Small Business Innovation Research (SBIR) Program
USSOCOM is an active participant in the Federal Small Business Innovation Research (SBIR) Program mandated by the Small Business Innovation Development Act of 1982 and re-authorized under the National Defense Authorization Act for Fiscal Year 2012 (P.L. 112-81 31, Section 5001-5168, December 2011). The objectives of the SBIR program are to stimulate technology innovation, use small business to meet federal research and development (R&D) needs, foster and encourage participation by minorities and disadvantaged groups, and increase private sector commercialization innovations derived from federal R&D. To be eligible for participation in the SBIR program, a business must meet the following criteria: be American-owned and independently operated, be for-profit, have the principal researcher employed by the business, and be limited to 500 employees.
The USSOCOM SBIR program supports the full spectrum of the SOF AT&L Science & Technology commodity areas by stimulating technology innovation in small businesses through contract awards aimed at discovering, developing, and rapidly inserting new capabilities to solve Special Operation Forces' needs.
Understanding the USSOCOM SBIR solicitation process is beneficial when competing for SBIR contracts. Annually, the USSOCOM community submits topics for technology products needed by Special Operations Forces. Topics differ from year to year. USSOCOM topics are submitted to DoD to be included in their solicitation. While DoD may issue several SBIR solicitations within a fiscal year, USSOCOM generally participates only in the first which is published in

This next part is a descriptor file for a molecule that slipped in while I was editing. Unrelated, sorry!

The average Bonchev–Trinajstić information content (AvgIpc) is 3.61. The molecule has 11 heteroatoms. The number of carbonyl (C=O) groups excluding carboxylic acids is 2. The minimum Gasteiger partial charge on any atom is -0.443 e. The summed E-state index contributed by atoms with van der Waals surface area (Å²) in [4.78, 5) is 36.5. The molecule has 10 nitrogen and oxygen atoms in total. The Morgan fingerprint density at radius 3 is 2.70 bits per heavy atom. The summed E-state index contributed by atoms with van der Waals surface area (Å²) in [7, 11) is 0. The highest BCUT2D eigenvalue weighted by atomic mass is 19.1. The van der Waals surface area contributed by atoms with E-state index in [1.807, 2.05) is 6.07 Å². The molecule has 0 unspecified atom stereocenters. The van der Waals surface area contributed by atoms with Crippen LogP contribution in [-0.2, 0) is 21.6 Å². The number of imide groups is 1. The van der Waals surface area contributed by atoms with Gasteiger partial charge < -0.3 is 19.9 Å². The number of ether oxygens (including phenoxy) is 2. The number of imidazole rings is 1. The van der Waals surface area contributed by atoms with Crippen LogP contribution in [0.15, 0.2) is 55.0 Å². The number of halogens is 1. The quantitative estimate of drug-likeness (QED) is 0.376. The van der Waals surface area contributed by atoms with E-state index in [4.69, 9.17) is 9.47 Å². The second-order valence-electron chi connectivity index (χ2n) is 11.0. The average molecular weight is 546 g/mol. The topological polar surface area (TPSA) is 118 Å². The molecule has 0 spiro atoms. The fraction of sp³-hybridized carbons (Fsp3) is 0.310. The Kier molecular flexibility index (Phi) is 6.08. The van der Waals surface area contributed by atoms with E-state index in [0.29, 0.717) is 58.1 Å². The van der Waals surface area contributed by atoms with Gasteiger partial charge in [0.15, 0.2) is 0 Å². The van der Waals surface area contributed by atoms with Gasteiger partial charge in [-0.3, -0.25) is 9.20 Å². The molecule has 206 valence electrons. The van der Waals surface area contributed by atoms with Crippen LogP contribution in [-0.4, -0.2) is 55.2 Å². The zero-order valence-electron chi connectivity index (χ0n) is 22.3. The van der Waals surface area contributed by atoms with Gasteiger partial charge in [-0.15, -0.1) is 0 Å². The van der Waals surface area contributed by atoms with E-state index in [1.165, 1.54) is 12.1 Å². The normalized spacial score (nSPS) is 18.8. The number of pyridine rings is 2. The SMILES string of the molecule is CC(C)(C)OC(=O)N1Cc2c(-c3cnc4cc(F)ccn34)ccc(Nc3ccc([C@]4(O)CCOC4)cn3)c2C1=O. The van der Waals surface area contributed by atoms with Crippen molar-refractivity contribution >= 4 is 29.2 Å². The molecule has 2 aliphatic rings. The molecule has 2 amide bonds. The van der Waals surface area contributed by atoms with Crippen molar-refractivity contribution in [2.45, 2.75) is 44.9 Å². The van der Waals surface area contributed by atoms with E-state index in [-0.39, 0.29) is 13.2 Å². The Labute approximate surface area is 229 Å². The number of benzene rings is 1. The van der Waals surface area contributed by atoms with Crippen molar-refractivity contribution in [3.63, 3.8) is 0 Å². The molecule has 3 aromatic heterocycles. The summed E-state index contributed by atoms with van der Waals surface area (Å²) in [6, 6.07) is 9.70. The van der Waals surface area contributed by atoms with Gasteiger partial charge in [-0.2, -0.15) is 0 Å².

FEDBIZOPPS about mid-November. As part of this solicitation, DoD publishes instructions for submitting SBIR proposals, including USSOCOM's specific instructions.
The proposals submitted in response to the SBIR solicitation are for a SBIR Phase I. The expected result is a thorough feasibility study and, in some cases, a breadboard; i.e., a technical readiness level (TRL) of 3 or 4. From all the proposals submitted for a given topic, generally the three best are chosen for contract award. Each firm that was awarded and completed a SBIR Phase I contract may submit a proposal for a SBIR Phase II contract. The expected result is a prototype having a TRL from 5 to 7. The SBIR Phase II proposals are evaluated against a given set of factors, not judged against each other. The number of contracts awarded for a SBIR Phase II depends on available USSOCOM resources and current needs. Generally only one SBIR Phase II follow on contract is awarded by USSOCOM. However, a firm's SBIR Phase I information is retained in a Small Business Administration data base which may be researched by the other 12 DoD SBIR components and the other 10 Federal SBIR agencies, any of which may choose to award a follow-on SBIR Phase II. Additionally a SBIR Phase I does not have to go to SBIR Phase II to proceed toward further development and commercialization.
For more information on the USSOCOM SBIR program, the USSOCOM SBIR Program Manager may be reached via e-mail at